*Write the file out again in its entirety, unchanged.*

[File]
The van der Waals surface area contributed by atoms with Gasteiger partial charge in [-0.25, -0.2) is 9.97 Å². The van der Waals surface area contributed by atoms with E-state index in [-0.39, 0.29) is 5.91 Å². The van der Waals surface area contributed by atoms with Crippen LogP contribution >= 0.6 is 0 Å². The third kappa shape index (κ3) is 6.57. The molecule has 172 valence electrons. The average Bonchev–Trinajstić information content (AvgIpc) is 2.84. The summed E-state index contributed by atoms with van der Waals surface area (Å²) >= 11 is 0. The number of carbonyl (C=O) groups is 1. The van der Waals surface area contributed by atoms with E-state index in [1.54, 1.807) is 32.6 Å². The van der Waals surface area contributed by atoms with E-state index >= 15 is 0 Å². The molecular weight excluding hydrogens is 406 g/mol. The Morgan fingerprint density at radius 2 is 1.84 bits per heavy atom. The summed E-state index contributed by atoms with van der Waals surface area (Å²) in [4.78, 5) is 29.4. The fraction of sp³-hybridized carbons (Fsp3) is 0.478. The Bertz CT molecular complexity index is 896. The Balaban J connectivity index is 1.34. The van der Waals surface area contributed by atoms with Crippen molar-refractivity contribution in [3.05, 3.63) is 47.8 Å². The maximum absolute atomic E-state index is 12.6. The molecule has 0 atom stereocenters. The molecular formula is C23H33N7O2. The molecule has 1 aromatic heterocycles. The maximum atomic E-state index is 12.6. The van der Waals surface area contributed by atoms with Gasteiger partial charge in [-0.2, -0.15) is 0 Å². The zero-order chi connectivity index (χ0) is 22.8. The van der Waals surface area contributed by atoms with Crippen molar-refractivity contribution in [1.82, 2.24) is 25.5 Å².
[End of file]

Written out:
The van der Waals surface area contributed by atoms with Gasteiger partial charge in [-0.25, -0.2) is 9.97 Å². The van der Waals surface area contributed by atoms with E-state index in [-0.39, 0.29) is 5.91 Å². The van der Waals surface area contributed by atoms with Crippen LogP contribution >= 0.6 is 0 Å². The third kappa shape index (κ3) is 6.57. The molecule has 172 valence electrons. The average Bonchev–Trinajstić information content (AvgIpc) is 2.84. The summed E-state index contributed by atoms with van der Waals surface area (Å²) >= 11 is 0. The number of carbonyl (C=O) groups is 1. The van der Waals surface area contributed by atoms with E-state index in [1.54, 1.807) is 32.6 Å². The van der Waals surface area contributed by atoms with E-state index >= 15 is 0 Å². The molecular weight excluding hydrogens is 406 g/mol. The Morgan fingerprint density at radius 2 is 1.84 bits per heavy atom. The summed E-state index contributed by atoms with van der Waals surface area (Å²) in [4.78, 5) is 29.4. The fraction of sp³-hybridized carbons (Fsp3) is 0.478. The Bertz CT molecular complexity index is 896. The Balaban J connectivity index is 1.34. The van der Waals surface area contributed by atoms with Crippen molar-refractivity contribution in [3.05, 3.63) is 47.8 Å². The maximum absolute atomic E-state index is 12.6. The molecule has 0 atom stereocenters. The molecular formula is C23H33N7O2. The molecule has 1 aromatic heterocycles. The maximum atomic E-state index is 12.6. The van der Waals surface area contributed by atoms with Gasteiger partial charge in [-0.2, -0.15) is 0 Å². The zero-order chi connectivity index (χ0) is 22.8. The van der Waals surface area contributed by atoms with Crippen molar-refractivity contribution in [1.82, 2.24) is 25.5 Å².